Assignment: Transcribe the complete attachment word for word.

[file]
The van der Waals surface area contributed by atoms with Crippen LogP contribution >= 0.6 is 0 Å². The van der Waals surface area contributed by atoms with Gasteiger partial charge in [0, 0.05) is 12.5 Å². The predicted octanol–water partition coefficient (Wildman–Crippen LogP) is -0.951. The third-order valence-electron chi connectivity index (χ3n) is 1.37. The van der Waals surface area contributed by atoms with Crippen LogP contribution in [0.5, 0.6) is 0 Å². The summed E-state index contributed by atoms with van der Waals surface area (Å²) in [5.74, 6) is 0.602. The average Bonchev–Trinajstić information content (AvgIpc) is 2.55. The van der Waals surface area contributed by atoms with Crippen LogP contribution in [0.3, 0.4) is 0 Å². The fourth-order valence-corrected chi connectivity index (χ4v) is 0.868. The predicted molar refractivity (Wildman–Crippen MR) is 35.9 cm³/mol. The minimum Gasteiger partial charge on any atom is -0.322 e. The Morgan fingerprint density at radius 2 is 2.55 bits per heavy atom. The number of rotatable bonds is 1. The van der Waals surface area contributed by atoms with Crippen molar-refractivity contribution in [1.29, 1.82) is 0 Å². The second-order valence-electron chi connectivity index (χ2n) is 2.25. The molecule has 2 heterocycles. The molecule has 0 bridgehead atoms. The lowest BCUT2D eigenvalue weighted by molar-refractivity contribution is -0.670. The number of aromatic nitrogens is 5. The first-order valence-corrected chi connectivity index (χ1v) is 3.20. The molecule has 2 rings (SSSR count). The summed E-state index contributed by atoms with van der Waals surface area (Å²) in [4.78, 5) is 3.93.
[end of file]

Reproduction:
The van der Waals surface area contributed by atoms with Crippen LogP contribution >= 0.6 is 0 Å². The van der Waals surface area contributed by atoms with Gasteiger partial charge in [0, 0.05) is 12.5 Å². The predicted octanol–water partition coefficient (Wildman–Crippen LogP) is -0.951. The third-order valence-electron chi connectivity index (χ3n) is 1.37. The van der Waals surface area contributed by atoms with Crippen LogP contribution in [0.5, 0.6) is 0 Å². The summed E-state index contributed by atoms with van der Waals surface area (Å²) in [5.74, 6) is 0.602. The average Bonchev–Trinajstić information content (AvgIpc) is 2.55. The van der Waals surface area contributed by atoms with Crippen LogP contribution in [0.3, 0.4) is 0 Å². The fourth-order valence-corrected chi connectivity index (χ4v) is 0.868. The predicted molar refractivity (Wildman–Crippen MR) is 35.9 cm³/mol. The minimum Gasteiger partial charge on any atom is -0.322 e. The Morgan fingerprint density at radius 2 is 2.55 bits per heavy atom. The number of rotatable bonds is 1. The van der Waals surface area contributed by atoms with Crippen molar-refractivity contribution in [1.29, 1.82) is 0 Å². The second-order valence-electron chi connectivity index (χ2n) is 2.25. The molecule has 2 heterocycles. The molecule has 0 bridgehead atoms. The lowest BCUT2D eigenvalue weighted by molar-refractivity contribution is -0.670. The number of aromatic nitrogens is 5. The first-order valence-corrected chi connectivity index (χ1v) is 3.20. The molecule has 2 rings (SSSR count). The summed E-state index contributed by atoms with van der Waals surface area (Å²) in [4.78, 5) is 3.93.